Barbara J Sahakian is Professor of Clinical Neuropsychology at the Department of Psychiatry, University of Cambridge School of Clinical Medicine, and Honourary Consultant Clinical Psychologist, Cambridge University Hospitals NHS Foundation Trust.
After completing a Ph.D. in Experimental Psychology at The University of Cambridge, she studied for a Diploma in Clinical Psychology, became a Chartered Psychologist, and was a founder member of The Neuroethics Society.
She has an international reputation in the fields of cognitive psychopharmacology, neuroethics, neuropsychology, neuropsychiatry and neuroimaging. She is co-inventor of the CANTAB computerised neuropsychological tests, which are in use world-wide. She is probably best known for her research work on cognition and depression, cognitive enhancement using pharmacological treatments, neuroethics and early detection of Alzheimer's disease. Indeed, she has over 200 publications covering these topics in scientific journals, including Science, Nature Neuroscience, The Lancet, British Medical Journal, Archives of General Psychiatry, American Journal of Psychiatry, Biological Psychiatry, the Journal of Neuroscience, Brain, Psychopharmacology and Psychological Medicine. Her current programme of research, funded by the Wellcome Trust and Medical Research Council, investigates the neurochemical modulation of impulsive and compulsive behaviour in neuropsychiatric disorders, such as unipolar and bipolar depression and attention deficit hyperactivity disorder. This topic was the focus of her recent paper published in Science, (vol 311, Feb. 2006, 861-863). Professor Sahakian was one of the first researchers to suggest that attentional dysfunction in Alzheimer's disease could be ameliorated using pharmacotherapy, such as cholinesterase inhibitors. In addition, she was early to highlight the cognitive changes in unipolar and bipolar depression, as well as their significance for functional outcome. In 2003, she was selected to lecture on this topic for the Teaching Day at the annual meeting of the American College of Neuropsychopharmacology (ACNP). Most recently, she has introduced the importance of the concept of cognitive reserve to the field of neuropsychiatry (Psychological Medicine, 2006, 36, 1053-1064).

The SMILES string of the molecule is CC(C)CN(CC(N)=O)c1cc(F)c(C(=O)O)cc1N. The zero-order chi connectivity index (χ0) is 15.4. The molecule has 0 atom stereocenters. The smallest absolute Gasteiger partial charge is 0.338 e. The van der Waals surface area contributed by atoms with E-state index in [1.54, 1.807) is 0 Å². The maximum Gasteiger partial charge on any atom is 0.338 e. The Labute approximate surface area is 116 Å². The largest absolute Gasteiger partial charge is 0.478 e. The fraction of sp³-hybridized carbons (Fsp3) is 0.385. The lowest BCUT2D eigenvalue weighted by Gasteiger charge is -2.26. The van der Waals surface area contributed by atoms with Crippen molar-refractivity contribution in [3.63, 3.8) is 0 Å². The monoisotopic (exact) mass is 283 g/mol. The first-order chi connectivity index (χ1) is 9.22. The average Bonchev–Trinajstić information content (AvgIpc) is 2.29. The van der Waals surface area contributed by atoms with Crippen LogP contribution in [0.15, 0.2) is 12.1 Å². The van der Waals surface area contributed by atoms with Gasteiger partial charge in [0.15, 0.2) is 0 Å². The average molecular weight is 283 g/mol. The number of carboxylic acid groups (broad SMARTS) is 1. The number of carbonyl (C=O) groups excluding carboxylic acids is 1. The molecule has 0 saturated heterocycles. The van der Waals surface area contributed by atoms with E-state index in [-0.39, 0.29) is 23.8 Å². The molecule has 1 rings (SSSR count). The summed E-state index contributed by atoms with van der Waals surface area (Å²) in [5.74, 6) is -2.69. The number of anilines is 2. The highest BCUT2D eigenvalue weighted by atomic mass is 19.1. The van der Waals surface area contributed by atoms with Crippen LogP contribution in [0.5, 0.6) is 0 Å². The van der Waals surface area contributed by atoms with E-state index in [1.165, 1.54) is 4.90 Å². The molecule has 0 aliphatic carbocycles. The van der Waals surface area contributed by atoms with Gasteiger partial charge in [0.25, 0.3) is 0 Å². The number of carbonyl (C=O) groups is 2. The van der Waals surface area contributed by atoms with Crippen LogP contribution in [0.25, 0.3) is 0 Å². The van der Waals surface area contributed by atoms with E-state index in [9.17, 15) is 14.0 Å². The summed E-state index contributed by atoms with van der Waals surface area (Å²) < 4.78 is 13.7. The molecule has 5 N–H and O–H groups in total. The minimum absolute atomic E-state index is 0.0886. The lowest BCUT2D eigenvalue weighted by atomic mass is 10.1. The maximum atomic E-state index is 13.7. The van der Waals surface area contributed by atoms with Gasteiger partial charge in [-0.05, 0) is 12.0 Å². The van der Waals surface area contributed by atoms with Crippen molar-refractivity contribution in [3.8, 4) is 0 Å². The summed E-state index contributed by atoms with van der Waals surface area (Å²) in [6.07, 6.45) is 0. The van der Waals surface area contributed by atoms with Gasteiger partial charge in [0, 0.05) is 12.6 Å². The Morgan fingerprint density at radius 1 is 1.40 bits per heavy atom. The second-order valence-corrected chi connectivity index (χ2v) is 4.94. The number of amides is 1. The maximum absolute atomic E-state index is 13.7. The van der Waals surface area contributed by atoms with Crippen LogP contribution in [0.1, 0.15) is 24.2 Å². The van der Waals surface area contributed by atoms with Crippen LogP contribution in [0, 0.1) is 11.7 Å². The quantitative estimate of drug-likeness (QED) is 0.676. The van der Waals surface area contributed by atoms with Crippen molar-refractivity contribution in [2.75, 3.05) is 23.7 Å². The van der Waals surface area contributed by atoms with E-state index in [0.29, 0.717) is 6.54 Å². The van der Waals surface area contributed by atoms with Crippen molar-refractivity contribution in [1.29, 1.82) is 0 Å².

Research Leader in: Cognitive Enhancement; Applied Neuroethics.
1. Morein-Zamir, S., Sahakian, B.J. (2010), 'Neuroethics and public engagement training needed for neuroscientists,' Trends in Cognitive Sciences, 14 (2), 49-51.
2. Beddington, J., Cooper, C.L., Field, J., Goswami, U., Huppert, F.A., Jenkins, R., Jones, H.S., Kirkwood, T.B.L., Sahakian, B.J. and Thomas, S.M. (2008), The mental wealth of nations. Nature 455: 1057-1060.
3. Lawrence, A.J., Blackwell, A.D., Barker, R.A., Spagnolo, F., Clark, L., Aitken, M.R. and Sahakian, B.J. (2007), 'Predictors of punding in Parkinsonís disease: Results from a questionnaire survey,' Movement Disorders 22, 2239-2345.
4. Potter, G.G., Blackwell, A.D., McQuoid, D.R., Payne, M.E., Steffens, D.C., Sahakian, B.J., Welsh-Bohmer, H.A. and Krishnan, K.R. (2007), 'Prefrontal white matter lesions and prefrontal task impersistence in depressed and nondepressed elders,' Neuropsychopharmacology 32: 2135-2142.
5. De Jager, C., Blackwell, A.D., Budge, M.M., Sahakian, B.J. (2005), 'Predicting cognitive decline in healthy older adults,' American. Journal of Geriatric Psychiatry, 13: 735-740.
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